The pro-corporate intellectual elite, exemplified by the New York Times’ Thomas Friedman and his co-author of That Used to Be Us, Michael Mandelbaum, remain impervious to the damage done by corporate globalization. They diagnose America’s economic problems in terms startlingly similar to those one would expect from the likes of Governor Rick Perry of Texas or Governor Scott Walker of Wisconsin. According to Mandelbaum, the leading task of America’s government is not a relentless focus on job creation and protecting job and retirement security, but “the great task of government and of leadership is going to be about taking things away from people.” Presumably, he is not referring to the CEOs who guide the global economy. Further, “to lead now is to trim, to fire or to downsize services, programs or personnel.” Referring not to those who looted Wall Street or plundered America’s productive base, he likens working Americans to locusts that have eaten “the prosperity that was bequeathed us.”
In contrast to the stream of social Darwinism flowing so loudly from leading Republicans and Democratic elites—Obama’s jobs speech offered a substantially more human vision of America.
Obama outlined a set of economic principles with which most progressives would agree: “What we can’t do—what I won’t do—is let this economic crisis be used as an excuse to wipe out the basic protections that Americans have counted on for decades…. I reject the idea that we need to ask people to choose between their jobs and their safety…. I reject the argument that says for the economy to grow, we have to roll back protections that ban hidden fees by credit card companies, or rules that keep our kids from being exposed to mercury, or laws that prevent the health insurance industry from shortchanging patients…. I reject the idea that we have to strip away collective bargaining rights to compete in a global economy. We shouldn’t be in a race to the bottom where we try to offer the cheapest labor and the worst pollution standards.”
What’s Our Strategy?
But as emphasized above, there is a vast gulf between Obama’s statement of principles and his actual political strategy of offering under-funded and politically circumscribed job-creation programs, capitulating to the right wing on the deficit and public employment, appeasing his donor base on Wall Street with weak regulations, and introducing “free trade” legislation which contradicts some of his most central electoral appeals.
Given the increasingly weak attachment and declining enthusiasm of key elements of Obama’s electoral base—labor union members, Latinos, and African-Americans—for his 2012 campaign, Obama remains vulnerable to challenges like the Occupy Wall Street movement. Strategic disruption and collective defiance conducted independently from the Democratic Party, but designed to extract significant policy concessions from it, is likely to offer our best hope of transforming the direction of the Obama administration toward jobs, greater economic equality, effective regulation of Wall Street, and halting rather than promoting the export of U.S. jobs.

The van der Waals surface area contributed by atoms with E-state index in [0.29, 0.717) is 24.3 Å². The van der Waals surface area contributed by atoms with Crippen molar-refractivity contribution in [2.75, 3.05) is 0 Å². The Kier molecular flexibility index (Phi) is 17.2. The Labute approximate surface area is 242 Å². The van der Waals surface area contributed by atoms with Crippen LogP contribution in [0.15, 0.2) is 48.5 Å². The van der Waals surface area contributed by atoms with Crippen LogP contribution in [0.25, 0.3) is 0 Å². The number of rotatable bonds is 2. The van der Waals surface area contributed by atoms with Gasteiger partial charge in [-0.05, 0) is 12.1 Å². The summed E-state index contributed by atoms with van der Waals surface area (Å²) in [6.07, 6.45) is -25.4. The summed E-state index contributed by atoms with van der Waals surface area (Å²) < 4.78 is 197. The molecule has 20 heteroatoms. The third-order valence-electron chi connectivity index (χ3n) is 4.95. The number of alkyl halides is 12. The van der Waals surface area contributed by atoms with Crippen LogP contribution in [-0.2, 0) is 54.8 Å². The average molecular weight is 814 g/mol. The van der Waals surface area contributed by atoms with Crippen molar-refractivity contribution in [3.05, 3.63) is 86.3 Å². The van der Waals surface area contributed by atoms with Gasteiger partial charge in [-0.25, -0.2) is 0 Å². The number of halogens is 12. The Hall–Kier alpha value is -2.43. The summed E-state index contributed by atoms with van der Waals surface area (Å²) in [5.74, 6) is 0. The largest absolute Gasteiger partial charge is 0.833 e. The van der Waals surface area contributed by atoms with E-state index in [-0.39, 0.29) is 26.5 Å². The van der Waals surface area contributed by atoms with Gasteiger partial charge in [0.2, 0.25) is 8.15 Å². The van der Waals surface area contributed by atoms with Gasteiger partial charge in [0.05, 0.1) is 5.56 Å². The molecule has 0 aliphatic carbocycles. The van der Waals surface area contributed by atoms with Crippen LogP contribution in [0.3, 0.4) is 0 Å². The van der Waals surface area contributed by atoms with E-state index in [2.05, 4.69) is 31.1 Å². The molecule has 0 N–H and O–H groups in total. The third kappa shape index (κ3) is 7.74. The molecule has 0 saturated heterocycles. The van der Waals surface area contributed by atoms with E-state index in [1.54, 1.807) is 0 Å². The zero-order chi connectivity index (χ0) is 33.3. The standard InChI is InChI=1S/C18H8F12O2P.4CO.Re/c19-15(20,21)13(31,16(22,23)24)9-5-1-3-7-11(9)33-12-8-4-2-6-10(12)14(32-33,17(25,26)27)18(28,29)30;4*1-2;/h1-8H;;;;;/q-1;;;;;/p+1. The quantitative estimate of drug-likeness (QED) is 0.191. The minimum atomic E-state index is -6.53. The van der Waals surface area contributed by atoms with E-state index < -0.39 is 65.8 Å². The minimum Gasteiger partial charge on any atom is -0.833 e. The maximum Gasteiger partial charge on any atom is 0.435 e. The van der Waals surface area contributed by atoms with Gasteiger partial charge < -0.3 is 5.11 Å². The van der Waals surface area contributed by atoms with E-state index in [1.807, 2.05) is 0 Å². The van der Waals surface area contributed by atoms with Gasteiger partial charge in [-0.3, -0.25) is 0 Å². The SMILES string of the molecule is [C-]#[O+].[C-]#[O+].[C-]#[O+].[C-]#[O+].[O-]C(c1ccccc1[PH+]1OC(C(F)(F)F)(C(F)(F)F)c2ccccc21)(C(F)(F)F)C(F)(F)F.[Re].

Reflecting on their examination of the unemployed workers’ movement of the 1930s, the industrial union movement, the civil rights movement, and the welfare-rights movement, Piven and Cloward argue that insurgent movements exert the most power when two conditions ripen and coincide: “Marginalized groups can find levers of power for disrupting the routines of daily social order, as exemplified by sit-down strikes by industrial workers at auto plants that cut off the flow of auto production and subsequent profits to the owners. But even disrupting the order normally found in a financial district generates tensions within ruling groups.
“Second, when political parties are confronted with electoral instability (i.e., the possible defection of crucial allies and sources of votes), they are vulnerable to fracture and therefore more likely to grant policy concessions to insurgents rather than risk the potential costs of ongoing disruption.
“Reviewing the lessons from each of the movements that they examined, Piven and Cloward concluded: ‘Reform required a break with an established pattern of government accommodation to private elites.’ Concessions were won by the protestors only when political leaders were finally forced, out of a concern for their own survival, to act in ways which arouse the fierce opposition of economic elites.… Under conditions of severe electoral instability, the alliance of public and private power is sometimes weakened, if only briefly, and at these moments a defiant poor may make gains.”
The present moment may be presenting progressives with just such an opportunity. If labor, progressives, and the jobless play their cards right, they could potentially reap both substantial policy changes and move toward consolidating a genuine, long-term mass movement fighting for economic and social democracy.
Roger Bybee is a Milwaukee-based writer, publicity consultant, and former editor of the Racine Labor Weekly.